If they can claw out a presidential win and hold on to Congress, they will have a glorious two-year window to restore the America they knew and loved, to lock in transformational change, or at least to wrench the status quo so far rightward that it will take Democrats a generation to wrench it back. The cost of any foregone legislative compromises on health care or the deficit would be trivial compared to the enormous gains available to a party in control of all three federal branches.
On the other hand, if they lose their bid to unseat Obama, they will have mortgaged their future for nothing at all. And over the last several months, it has appeared increasingly likely that the party’s great all-or-nothing bet may land, ultimately, on nothing. In which case, the Republicans will have turned an unfavorable outlook into a truly bleak one in a fit of panic. The deepest effect of Obama’s election upon the Republicans’ psyche has been to make them truly fear, for the first time since before Ronald Reagan, that the future is against them. ...NYMag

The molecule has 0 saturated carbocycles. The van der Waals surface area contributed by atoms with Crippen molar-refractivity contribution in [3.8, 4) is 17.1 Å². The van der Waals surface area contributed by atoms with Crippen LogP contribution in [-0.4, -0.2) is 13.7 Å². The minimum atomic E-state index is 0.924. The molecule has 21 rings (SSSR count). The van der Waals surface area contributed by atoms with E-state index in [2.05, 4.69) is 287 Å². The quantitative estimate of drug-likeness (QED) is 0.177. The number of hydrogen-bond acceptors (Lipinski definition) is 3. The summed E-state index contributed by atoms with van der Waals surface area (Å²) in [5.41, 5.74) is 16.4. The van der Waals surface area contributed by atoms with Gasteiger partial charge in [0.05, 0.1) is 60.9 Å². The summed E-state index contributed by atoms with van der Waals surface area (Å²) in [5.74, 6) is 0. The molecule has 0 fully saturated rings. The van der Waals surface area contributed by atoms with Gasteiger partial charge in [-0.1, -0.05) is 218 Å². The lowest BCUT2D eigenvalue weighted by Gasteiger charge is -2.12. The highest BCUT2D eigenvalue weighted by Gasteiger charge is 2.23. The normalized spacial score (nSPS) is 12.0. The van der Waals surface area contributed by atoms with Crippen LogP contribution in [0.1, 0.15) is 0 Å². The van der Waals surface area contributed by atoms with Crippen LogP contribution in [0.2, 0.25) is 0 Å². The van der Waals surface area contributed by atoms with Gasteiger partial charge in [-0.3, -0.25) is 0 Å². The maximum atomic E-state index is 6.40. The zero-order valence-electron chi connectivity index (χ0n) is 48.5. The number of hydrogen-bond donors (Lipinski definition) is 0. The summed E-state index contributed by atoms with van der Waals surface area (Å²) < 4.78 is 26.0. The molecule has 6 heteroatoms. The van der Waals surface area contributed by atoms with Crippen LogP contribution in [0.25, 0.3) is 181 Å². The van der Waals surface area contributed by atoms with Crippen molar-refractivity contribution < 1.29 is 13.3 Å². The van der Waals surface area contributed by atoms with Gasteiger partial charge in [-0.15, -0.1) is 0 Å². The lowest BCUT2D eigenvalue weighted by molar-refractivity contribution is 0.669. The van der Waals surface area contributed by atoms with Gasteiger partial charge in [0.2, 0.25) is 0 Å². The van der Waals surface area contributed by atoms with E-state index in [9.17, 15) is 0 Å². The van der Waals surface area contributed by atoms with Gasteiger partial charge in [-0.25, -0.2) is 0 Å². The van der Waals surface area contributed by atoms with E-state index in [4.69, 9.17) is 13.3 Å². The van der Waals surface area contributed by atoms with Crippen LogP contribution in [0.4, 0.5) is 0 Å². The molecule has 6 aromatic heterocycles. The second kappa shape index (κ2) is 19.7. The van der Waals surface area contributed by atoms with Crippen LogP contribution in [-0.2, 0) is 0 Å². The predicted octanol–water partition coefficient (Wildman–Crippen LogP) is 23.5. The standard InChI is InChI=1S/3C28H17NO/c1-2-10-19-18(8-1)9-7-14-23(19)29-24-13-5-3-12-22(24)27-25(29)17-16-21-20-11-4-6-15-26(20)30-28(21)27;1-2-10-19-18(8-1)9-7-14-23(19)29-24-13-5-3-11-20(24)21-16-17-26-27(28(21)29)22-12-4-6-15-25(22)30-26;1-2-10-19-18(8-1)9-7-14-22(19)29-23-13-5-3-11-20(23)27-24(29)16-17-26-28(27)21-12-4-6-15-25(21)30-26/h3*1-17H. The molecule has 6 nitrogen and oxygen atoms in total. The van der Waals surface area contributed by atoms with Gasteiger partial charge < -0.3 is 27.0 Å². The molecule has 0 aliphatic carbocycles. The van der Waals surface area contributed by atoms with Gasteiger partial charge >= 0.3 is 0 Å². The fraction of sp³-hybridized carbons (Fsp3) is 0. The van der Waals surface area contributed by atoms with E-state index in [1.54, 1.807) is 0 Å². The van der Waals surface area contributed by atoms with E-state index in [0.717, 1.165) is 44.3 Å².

The Republican party depends, then, on the white working class vote. The candidate favored by the party's establishment -- Mitt Romney -- is not doing at all well with that sector.
New Post polling out this morning underscores the depths of his difficulties. It finds that Romney’s favorability rating nationally is at just 37 percent among conservative Republicans and independents with incomes of under $50,000, versus 40 percent of them who view him unfavorably. Rick Santorum performs better with this group, but since Romney is still the likely nominee, this isn’t really about Sanorum; it’s about Romney’s long term prospects. ...Greg Sargent
Sargent quotes Matthew Dowd, the Republican pollster, on the Michigan outcome:
“If Rick Santorum wins tonight it’s the equivalent of a 9.0 on a Richter scale. I mean it is going to shake Washington, it’s going to shake Republican establishment it’s just going to shake things to their very core. And I think what you’re going to see are the conversations that have been going on behind quiet doors saying we need another candidate in this race.” ...Sargent